In the market for Multi Family Buildings the number individual Heat Pump Water Heaters for each apartment is the best solution. This type of heat pumps with a storage tank and in most applications internal ventilation air as source are often too big for small apartments. Innovative solutions focus to solve this problem.
Individual HPWH’s for new buildings
Newly built apartments use little energy for space heating, especially in warmer regions but also already in colder regions. Space heating then often is generated centrally and distributed at low temperatures with an individual Air source HPWH as optimal system solution. An example is in Les Bourderies, Nantes, France with the construction of 32 social housing units with very low energy consumption, equipped with individual HPWH on collective exhaust air ventilation system. But also the St. Thomas Halls project in Belfast, Northern Ireland. These projects show the potential in colder regions
A typical example is the luxury apartment building ‘The President’ in Vleuten (Netherlands) which has been developed to meet the latest standards going much further than required by legislation. The system is managed by an EsCo. Experience in the past showed that oversizing in such projects can be a problem.
Individual HPWH’s for existing buildings
Especially existing Multi Family Buildings are a challenge. In the past governmental policy focused on renovating towards decentralized solutions, which seems to be forgotten as many local governments focus on district heating.
Examples of renovation are in Rennes with the renovation of 21 collective dwellings with individual air source heat pump water heaters with propane as refrigerant. Also in Paddepoel – Groningen, where individual air to water heat pumps in the 48 apartments have been installed. More of these examples can be found on web sites of heat pump manufacturers/suppliers.
Plug & Play Solutions
As with deep renovation especially in multifamily buildings the domestic hot water is the key energy factor that should be solved with individual systems as individual solutions, where hot water is generated at the location it is needed, are the best solution for multi-family buildings. In recent years a number of development projects in Europe have been executed, among these the Austrian FFG project ‘SaLüH!’ and the Swiss ‘KoDeWa’ project to tackle this problem. Both projects have focused on integrating heat pump and storage system into the building structure. Only the Swiss KoDeWa project until day has resulted in a commercially available product for a pilot in Basel has been monitored. On other levels Plug & Play concepts, like in Paddepoel (NL) are important solutions towards a quick deployment of energy solutions in renovation.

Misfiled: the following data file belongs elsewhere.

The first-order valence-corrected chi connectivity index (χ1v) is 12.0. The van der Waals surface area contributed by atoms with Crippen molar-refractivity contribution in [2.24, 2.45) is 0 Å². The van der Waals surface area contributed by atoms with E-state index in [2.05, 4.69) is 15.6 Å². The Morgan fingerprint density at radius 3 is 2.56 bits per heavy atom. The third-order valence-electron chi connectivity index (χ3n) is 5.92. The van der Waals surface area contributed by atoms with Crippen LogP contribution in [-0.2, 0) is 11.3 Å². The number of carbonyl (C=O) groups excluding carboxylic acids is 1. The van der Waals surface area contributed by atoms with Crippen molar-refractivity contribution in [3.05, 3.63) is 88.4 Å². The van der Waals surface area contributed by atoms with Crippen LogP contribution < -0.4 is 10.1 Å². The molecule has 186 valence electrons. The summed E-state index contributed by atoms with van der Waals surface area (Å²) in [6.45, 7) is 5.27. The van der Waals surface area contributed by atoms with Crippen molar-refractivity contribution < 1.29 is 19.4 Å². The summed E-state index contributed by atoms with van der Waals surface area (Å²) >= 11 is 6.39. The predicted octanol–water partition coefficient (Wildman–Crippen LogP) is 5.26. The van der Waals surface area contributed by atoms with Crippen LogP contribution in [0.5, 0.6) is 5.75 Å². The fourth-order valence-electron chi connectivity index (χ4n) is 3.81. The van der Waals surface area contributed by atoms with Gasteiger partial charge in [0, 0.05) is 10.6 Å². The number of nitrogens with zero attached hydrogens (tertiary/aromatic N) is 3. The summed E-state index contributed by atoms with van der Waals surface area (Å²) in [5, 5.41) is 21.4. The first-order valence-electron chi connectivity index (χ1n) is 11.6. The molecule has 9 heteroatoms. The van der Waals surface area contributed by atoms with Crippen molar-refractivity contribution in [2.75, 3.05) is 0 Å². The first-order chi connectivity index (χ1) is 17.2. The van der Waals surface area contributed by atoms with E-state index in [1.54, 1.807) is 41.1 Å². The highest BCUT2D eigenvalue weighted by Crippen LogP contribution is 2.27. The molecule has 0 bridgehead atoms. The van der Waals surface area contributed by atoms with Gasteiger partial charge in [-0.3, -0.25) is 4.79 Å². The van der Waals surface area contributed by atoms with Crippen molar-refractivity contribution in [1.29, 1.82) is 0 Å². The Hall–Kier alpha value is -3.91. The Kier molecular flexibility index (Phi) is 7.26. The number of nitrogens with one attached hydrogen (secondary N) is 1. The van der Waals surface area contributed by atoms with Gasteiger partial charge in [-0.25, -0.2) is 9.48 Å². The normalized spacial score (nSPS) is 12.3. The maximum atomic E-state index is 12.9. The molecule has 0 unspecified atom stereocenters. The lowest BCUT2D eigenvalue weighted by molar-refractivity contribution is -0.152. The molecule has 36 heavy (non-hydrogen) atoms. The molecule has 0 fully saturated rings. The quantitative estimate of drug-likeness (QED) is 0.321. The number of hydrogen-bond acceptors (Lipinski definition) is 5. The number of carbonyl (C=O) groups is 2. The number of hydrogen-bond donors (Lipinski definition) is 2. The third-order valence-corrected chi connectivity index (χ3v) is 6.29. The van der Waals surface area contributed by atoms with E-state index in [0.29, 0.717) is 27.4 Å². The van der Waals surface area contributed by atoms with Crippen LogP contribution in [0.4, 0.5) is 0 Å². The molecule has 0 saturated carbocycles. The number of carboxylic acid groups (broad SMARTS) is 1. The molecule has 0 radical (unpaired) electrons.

Individual Double Function Heat Pumps
Decentralized solutions are the best solution also for renovation projects as has been demonstrated at the Soendalaan project in Vlaardingen (Netherlands). In this pilot, 12 porch houses are renovated into ‘Nearly Zero Energy’. The Multiboiler concept in this project is based upon individual double function heat pumps. This concept, first applied in De Tas and later on in a corporate project in De Bomenwijk, has a collective closed loop ground source and provides space heating and domestic hot water for two to four apartments with each heat pump with an individual hot water storage tank of 150 litres for each apartment.
This solution with the Multi Boiler Concept by the Dutch company of ITHO Daalderop is of great interest for new high rise buildings like De State in Amsterdam with 23 floors.
Booster Heat Pump
High temperature district heating networks are not sustainable and won’t offer CO2 reductions on the long term. Still heat networks can offer an interesting energy solution, provided that low temperature sustainable heat is used as source. This 4th generation of district heating can expect to gain a relatively small market share of 15 – 25% of the overall buildings stock in 2040. The main challenge is the sufficient and safe generation of sanitary and domestic hot water.
The booster heat pump is developed especially in Netherlands and Denmark for this 4th generation District Heating, but also directly applicable to Multi Family Buildings with a low temperature distribution system for space heating. In a project done by Braber et al in Nijmegen for the Municipality of Nijmegen the technology was studied and the results presented at the 11th IEA Heat Pump Conference. Later on the Dutch Government developed the test procedures. One of the first projects in Netherlands has been at the care home of Sophiastaete.
Away from District Heating
A great number of high temperature District Heating networks exist. In Finland as in other Scandinavian countries getting off of the district heating grid is getting to be trend. Examples are known where only the largest system losses were tackled by just installing a domestic hot water heat pump, but also of complete make-overs where also space heating is generated by a heat pump. Three examples are described in an article in the HPC Magazine.
Earlier on at the 11th IEA Heat Pump Conference already a paper was presented on a heat pump recovering exhausted air installed large apartment building in the city of Jyväskylä, located in central Finland. This 6-floor building was built in 1971 and connected to district heating, using 750 megawatt hour annually. The heat pump is connected to the radiator heating circuit as well as to the tap water circuit via a buffer tank.